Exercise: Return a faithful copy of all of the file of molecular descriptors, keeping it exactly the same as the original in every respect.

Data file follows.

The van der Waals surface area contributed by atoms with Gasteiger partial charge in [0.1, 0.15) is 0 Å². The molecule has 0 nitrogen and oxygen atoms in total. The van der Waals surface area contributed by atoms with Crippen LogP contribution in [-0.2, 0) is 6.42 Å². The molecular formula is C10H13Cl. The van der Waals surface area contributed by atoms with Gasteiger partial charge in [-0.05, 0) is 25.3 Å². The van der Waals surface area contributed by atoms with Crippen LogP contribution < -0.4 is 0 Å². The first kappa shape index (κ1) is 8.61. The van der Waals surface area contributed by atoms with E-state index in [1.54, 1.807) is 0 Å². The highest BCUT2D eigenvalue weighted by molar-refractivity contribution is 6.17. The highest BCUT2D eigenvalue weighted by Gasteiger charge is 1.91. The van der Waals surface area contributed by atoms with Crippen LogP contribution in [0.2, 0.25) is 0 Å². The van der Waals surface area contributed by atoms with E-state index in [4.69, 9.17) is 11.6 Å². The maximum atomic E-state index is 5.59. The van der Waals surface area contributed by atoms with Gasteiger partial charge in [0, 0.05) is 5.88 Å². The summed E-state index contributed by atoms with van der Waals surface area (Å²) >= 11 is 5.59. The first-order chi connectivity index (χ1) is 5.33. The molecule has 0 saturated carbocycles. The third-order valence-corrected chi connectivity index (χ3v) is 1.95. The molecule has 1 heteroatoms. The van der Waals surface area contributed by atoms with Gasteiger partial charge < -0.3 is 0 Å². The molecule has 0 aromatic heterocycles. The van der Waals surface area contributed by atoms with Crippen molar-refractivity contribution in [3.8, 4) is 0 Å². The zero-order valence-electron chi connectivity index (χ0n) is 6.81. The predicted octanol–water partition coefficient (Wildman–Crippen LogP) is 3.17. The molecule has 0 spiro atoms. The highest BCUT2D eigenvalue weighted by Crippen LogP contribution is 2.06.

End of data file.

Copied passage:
The van der Waals surface area contributed by atoms with Gasteiger partial charge in [0.1, 0.15) is 0 Å². The molecule has 0 nitrogen and oxygen atoms in total. The van der Waals surface area contributed by atoms with Crippen LogP contribution in [-0.2, 0) is 6.42 Å². The molecular formula is C10H13Cl. The van der Waals surface area contributed by atoms with Gasteiger partial charge in [-0.05, 0) is 25.3 Å². The van der Waals surface area contributed by atoms with Crippen LogP contribution < -0.4 is 0 Å². The first kappa shape index (κ1) is 8.61. The van der Waals surface area contributed by atoms with E-state index in [1.54, 1.807) is 0 Å². The highest BCUT2D eigenvalue weighted by molar-refractivity contribution is 6.17. The highest BCUT2D eigenvalue weighted by Gasteiger charge is 1.91. The van der Waals surface area contributed by atoms with Crippen LogP contribution in [0.2, 0.25) is 0 Å². The van der Waals surface area contributed by atoms with E-state index in [4.69, 9.17) is 11.6 Å². The maximum atomic E-state index is 5.59. The van der Waals surface area contributed by atoms with Gasteiger partial charge in [0, 0.05) is 5.88 Å². The summed E-state index contributed by atoms with van der Waals surface area (Å²) >= 11 is 5.59. The first-order chi connectivity index (χ1) is 5.33. The molecule has 0 saturated carbocycles. The third-order valence-corrected chi connectivity index (χ3v) is 1.95. The molecule has 1 heteroatoms. The van der Waals surface area contributed by atoms with Gasteiger partial charge < -0.3 is 0 Å². The molecule has 0 aromatic heterocycles. The van der Waals surface area contributed by atoms with Crippen molar-refractivity contribution in [3.8, 4) is 0 Å². The zero-order valence-electron chi connectivity index (χ0n) is 6.81. The predicted octanol–water partition coefficient (Wildman–Crippen LogP) is 3.17. The molecule has 0 spiro atoms. The highest BCUT2D eigenvalue weighted by Crippen LogP contribution is 2.06.